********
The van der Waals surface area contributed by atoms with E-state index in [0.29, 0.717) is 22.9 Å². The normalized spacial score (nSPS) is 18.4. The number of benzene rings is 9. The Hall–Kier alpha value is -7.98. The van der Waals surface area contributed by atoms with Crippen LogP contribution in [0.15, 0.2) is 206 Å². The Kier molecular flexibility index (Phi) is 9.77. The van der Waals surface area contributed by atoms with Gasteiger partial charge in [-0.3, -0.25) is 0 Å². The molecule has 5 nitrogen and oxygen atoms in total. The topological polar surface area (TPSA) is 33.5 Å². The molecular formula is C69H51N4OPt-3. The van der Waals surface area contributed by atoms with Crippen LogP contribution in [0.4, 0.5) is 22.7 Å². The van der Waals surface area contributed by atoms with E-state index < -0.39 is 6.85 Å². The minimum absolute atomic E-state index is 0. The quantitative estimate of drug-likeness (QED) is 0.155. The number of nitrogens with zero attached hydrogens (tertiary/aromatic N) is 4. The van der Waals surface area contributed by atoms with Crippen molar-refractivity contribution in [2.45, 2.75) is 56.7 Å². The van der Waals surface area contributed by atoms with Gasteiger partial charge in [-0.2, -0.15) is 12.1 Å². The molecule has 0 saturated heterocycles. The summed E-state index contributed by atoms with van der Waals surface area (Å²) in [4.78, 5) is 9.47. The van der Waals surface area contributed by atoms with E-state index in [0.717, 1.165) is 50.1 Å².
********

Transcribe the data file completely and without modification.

The van der Waals surface area contributed by atoms with E-state index in [0.29, 0.717) is 22.9 Å². The normalized spacial score (nSPS) is 18.4. The number of benzene rings is 9. The Hall–Kier alpha value is -7.98. The van der Waals surface area contributed by atoms with Crippen LogP contribution in [0.15, 0.2) is 206 Å². The Kier molecular flexibility index (Phi) is 9.77. The van der Waals surface area contributed by atoms with Gasteiger partial charge in [-0.3, -0.25) is 0 Å². The molecule has 5 nitrogen and oxygen atoms in total. The topological polar surface area (TPSA) is 33.5 Å². The molecular formula is C69H51N4OPt-3. The van der Waals surface area contributed by atoms with Crippen LogP contribution in [0.4, 0.5) is 22.7 Å². The van der Waals surface area contributed by atoms with E-state index < -0.39 is 6.85 Å². The minimum absolute atomic E-state index is 0. The quantitative estimate of drug-likeness (QED) is 0.155. The number of nitrogens with zero attached hydrogens (tertiary/aromatic N) is 4. The van der Waals surface area contributed by atoms with Crippen molar-refractivity contribution in [2.45, 2.75) is 56.7 Å². The van der Waals surface area contributed by atoms with Gasteiger partial charge in [-0.2, -0.15) is 12.1 Å². The molecule has 0 saturated heterocycles. The summed E-state index contributed by atoms with van der Waals surface area (Å²) in [4.78, 5) is 9.47. The van der Waals surface area contributed by atoms with E-state index in [0.717, 1.165) is 50.1 Å².